Vizio Inc. was successful in its motion for summary judgment in a false advertising suit brought by Dr. Roger Larsen, who alleged in a putative class action in California federal court that the company deceived consumers about the refresh rate on its televisions.
Despite being advertised as having a refresh rate (a reference to the number of times per second an image is displayed on a TV screen) of 120 hertz, the Vizio set Larsen purchased had only a 60-hertz refresh rate, he said.
While video is currently not recorded at any more than 60 images per second on Vizio sets, Vizio uses a scanning backlight that flashes between two images in succession, effectively doubling the number of images displayed per second. This practice is not misleading, the company said, because its use of refresh rate refers only to images per second, not unique images per second. To convey this to consumers, Vizio’s promotional materials typically refer to the rate for its TVs as “120 hertz effective refresh rate” or state that the refresh rate is “enhanced with backlight scanning.”
At his deposition, Larsen was asked if he remembered the wording used to describe the television’s refresh rate when he purchased his TV in October 2014 from Amazon. He stated that if the web page had used the term “effective” refresh rate, he would have looked it up and found out what that meant. When asked, “[A]ssuming that the website said 120Hz effective refresh rate enhanced with backlight scanning, would you believe that promotion is misleading?” Larsen responded, “No.” Counsel for Vizio then asked, “And if you saw that text on Amazon and you purchased the TV, then it follows that you wouldn’t be harmed; is that correct?” Larsen replied, “Yes.”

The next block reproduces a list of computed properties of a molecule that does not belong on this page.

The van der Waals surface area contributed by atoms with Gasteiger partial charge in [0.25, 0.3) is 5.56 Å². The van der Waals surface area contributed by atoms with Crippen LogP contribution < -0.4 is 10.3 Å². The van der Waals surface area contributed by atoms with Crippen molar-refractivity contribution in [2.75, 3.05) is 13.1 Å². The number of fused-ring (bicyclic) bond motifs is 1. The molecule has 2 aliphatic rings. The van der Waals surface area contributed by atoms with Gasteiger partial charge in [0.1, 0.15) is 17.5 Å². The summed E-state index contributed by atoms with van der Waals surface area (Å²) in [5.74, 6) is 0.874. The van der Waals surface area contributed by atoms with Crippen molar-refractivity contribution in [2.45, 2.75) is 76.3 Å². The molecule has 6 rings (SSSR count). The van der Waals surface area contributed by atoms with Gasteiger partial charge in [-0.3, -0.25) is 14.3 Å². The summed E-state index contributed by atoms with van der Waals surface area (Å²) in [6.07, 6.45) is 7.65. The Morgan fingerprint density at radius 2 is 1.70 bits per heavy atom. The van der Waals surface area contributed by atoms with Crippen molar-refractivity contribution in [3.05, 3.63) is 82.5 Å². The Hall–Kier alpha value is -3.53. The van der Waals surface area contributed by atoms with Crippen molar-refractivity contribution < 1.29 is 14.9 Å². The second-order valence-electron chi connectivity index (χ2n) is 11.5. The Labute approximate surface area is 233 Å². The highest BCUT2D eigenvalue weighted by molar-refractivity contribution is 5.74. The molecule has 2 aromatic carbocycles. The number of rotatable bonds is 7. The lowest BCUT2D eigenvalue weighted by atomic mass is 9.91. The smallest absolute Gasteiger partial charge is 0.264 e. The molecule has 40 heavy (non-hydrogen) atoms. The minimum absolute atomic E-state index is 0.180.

Vizio moved for summary judgment, contending that the plaintiff’s claims for violation of Maine’s consumer protection statute, common-law fraud, breach of express warranty, negligent misrepresentation and undue enrichment failed because he could not demonstrate he was misled by the company’s representations about the refresh rate of his television.
U.S. District Court Judge Cormac J. Carney agreed.
“Individual reliance is an element of the [Maine statute], fraud, negligent misrepresentation, and breach of express warranty,” he wrote. “Dr. Larsen conceded at his deposition that, although he did not believe the Amazon.com webpage for his television had used qualifiers like ‘120Hz effective refresh rate enhanced with backlight scanning,’ if it had such qualifiers, he would not have found the representations of the refresh rate misleading. This concession is fatal to Dr. Larsen’s claims.”
The Amazon page did not state what Dr. Larsen thought it did, the court noted. Shortly before his deposition, the plaintiff printed a copy of the web page and it contradicted his recollection, advertising the television as having an effective refresh rate of 120Hz, not simply a 120Hz refresh rate.
In addition, the defendant provided copies of the web page as it existed on six different days during October 2014 (albeit not the actual date Larsen purchased his TV), and on all the dates the page described the television as having a “120Hz effective refresh rate enhanced with backlight scanning.”
“Thus, Dr. Larsen’s recollection of the contents of the Amazon.com webpage as it existed in October 2014 was incorrect,” Judge Carney wrote. “And because Dr. Larsen has conceded that 120Hz in conjunction with the qualifier ‘120Hz effective refresh rate enhanced with backlight scanning’ is not misleading to him, and he must have seen such a qualifier on the Amazon.com webpage, Dr. Larsen could not have been misled.”
Dismissing Larsen’s objections to the admissibility of the “damning copies” of the web pages from October 2014, the court said the content of the pages was directly relevant and that Vizio laid the necessary foundation for introduction of the evidence.
Larsen also argued that his reliance could be presumed if a jury decided Vizio’s representations were material, but the court was not persuaded. “[S]uch an inference of reliance always can be rebutted and Vizio has clearly done so here,” the court said, granting summary judgment in favor of the defendant.
To read the order in Larsen v. Vizio, Inc., click here.